Rhianna Pratchett remembers her father, Terry


#1

[Read the post]


#2

Interesting what she says about Tiffany Aching; I just finished The Shepherd’s Crown, and the first part is so obviously a a goodbye letter to his daughter. Made me cry.


#3

She probably didn’t see Halley’s Comet, which was pretty much invisible from the UK this time round, and certainly didn’t ‘blaze across the sky’. However, in the mid 90s two comets did: Hale-Bopp and Hyakutake, both of which were visible from within major cities, never mind the dark countyside of Uberwald.

Oddly enough, when Halley turned up in 1910 it was preceded by the Great Daylight Comet, so-called because it was visible (well, the nucleus was) during daylight. Elderly people interviewed at the time of the 1986 apparition of Halley tended to give descriptions of it, rather than of Halley itself - which goes to show that Rhianna Pratchett was far from being the first to be seduced!


#4

One of Kipling’s Just So Stories is a tribute to his daughter Josephine who died young. The accompanying poem has alternate male and female rhymes. The last line is a real tear-jerker.
(The relevance is that there are quite strong similarities between Pratchett and Kipling. Though Kipling didn’t create a whole fantasy world he made India as real as he could for British audiences, and like Pratchett it is pretty obvious that Kipling was sympathetic to the good bits of religion, opposed to the bad bits, but did not himself believe in the theological bits. Like Pratchett, he emphasised the unimportance of religious beliefs, skin colour and so on. Also, like Pratchett, he was not in favour with the literary establishment as a whole who resented his popularity and accessibility.)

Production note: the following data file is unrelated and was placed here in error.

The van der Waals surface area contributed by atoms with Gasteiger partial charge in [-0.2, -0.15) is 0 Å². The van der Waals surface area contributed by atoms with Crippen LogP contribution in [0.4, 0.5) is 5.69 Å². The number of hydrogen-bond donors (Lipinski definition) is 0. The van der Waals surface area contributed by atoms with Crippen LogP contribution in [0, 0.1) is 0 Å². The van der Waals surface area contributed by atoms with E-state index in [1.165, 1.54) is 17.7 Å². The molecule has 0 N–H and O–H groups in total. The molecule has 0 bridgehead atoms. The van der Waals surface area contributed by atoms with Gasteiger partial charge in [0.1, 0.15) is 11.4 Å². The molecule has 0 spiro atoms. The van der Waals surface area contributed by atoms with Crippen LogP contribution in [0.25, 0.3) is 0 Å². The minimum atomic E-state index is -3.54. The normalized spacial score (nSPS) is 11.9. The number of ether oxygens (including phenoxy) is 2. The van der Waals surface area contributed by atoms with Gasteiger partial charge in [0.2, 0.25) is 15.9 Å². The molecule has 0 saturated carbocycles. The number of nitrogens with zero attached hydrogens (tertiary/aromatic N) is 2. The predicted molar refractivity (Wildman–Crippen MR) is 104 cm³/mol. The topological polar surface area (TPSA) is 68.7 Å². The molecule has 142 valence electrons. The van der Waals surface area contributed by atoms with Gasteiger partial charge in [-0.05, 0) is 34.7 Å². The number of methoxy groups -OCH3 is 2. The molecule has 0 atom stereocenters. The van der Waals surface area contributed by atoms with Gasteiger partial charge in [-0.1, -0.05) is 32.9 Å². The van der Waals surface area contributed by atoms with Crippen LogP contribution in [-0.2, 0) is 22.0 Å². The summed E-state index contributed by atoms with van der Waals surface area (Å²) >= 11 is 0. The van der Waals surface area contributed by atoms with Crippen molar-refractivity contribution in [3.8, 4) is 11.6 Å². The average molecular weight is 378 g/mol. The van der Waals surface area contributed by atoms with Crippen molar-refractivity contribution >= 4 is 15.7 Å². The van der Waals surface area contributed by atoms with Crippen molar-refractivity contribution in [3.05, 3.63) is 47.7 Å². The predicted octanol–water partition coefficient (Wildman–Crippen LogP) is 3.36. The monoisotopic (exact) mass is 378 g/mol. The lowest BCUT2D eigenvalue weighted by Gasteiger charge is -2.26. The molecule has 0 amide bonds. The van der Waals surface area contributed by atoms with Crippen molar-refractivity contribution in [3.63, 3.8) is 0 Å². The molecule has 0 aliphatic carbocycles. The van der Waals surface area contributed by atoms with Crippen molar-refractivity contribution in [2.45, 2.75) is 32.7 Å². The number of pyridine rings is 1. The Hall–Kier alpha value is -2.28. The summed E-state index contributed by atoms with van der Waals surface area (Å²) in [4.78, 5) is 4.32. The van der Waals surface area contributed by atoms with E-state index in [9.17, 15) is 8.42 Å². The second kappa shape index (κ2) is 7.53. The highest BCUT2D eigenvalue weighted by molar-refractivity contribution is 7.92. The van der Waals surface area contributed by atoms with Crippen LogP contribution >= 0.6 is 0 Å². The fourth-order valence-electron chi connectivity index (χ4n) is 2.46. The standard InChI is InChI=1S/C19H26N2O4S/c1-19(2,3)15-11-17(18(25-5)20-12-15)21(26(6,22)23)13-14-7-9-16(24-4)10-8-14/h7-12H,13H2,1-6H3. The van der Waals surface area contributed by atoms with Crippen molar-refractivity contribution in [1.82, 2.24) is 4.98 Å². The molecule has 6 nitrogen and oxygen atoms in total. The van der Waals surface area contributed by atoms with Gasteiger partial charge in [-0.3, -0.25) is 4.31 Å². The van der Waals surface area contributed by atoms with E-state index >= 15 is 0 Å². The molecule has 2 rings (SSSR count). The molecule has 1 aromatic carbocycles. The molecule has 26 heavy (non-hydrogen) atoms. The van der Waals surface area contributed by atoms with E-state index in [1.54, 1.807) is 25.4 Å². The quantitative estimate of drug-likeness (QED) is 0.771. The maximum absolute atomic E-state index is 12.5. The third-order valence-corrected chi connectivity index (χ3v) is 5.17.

#5

Are you really correcting someone’s remembrance of their dead dad?


#6

Beautiful.


#7

Very possibly; the fallibility of memory is always interesting.


#8

Not that it bloody matters, but I’d say that she probably did see Haley’s Comet, because those other comets came about a decade too late to fit her story.


#9

Right, she lost her father at too young an age for him to be dead. How about respecting that and not correct her on this little point, when I’m sure she’s smart enough to know that human memory is imperfect (she has, in fact, I’m sure, read much of her father’s work, which at times does reflect on the nature of human frailty).

She’s not testifying in court, she’s not a historian writing about an event, she’s not a biographer of Terry Pratchett, seeking out the most accurate portrait of his life: she’s remembering a much beloved public figure who happens to be her father.


#10

According to Wikipedia, she was born in 1976, so was the right age to see Halley if it was visible.

That’s a big ‘if’.

Wikipedia also correctly describes the 1986 apparition of Halley as being woeful: “*Halley’s 1986 apparition was the least favorable on record. The comet and Earth were on opposite sides of the Sun in February 1986, creating the worst viewing circumstances for Earth observers for the last 2,000 years.[88] Halley’s closest approach was 0.42 AU.[89] Additionally, with increased light pollution from urbanization, many people failed to even see the comet. It was possible to observe it in areas outside of cities with the help of binoculars.[90] Further, the comet appeared brightest when it was almost invisible from the northern hemisphere in March and April.”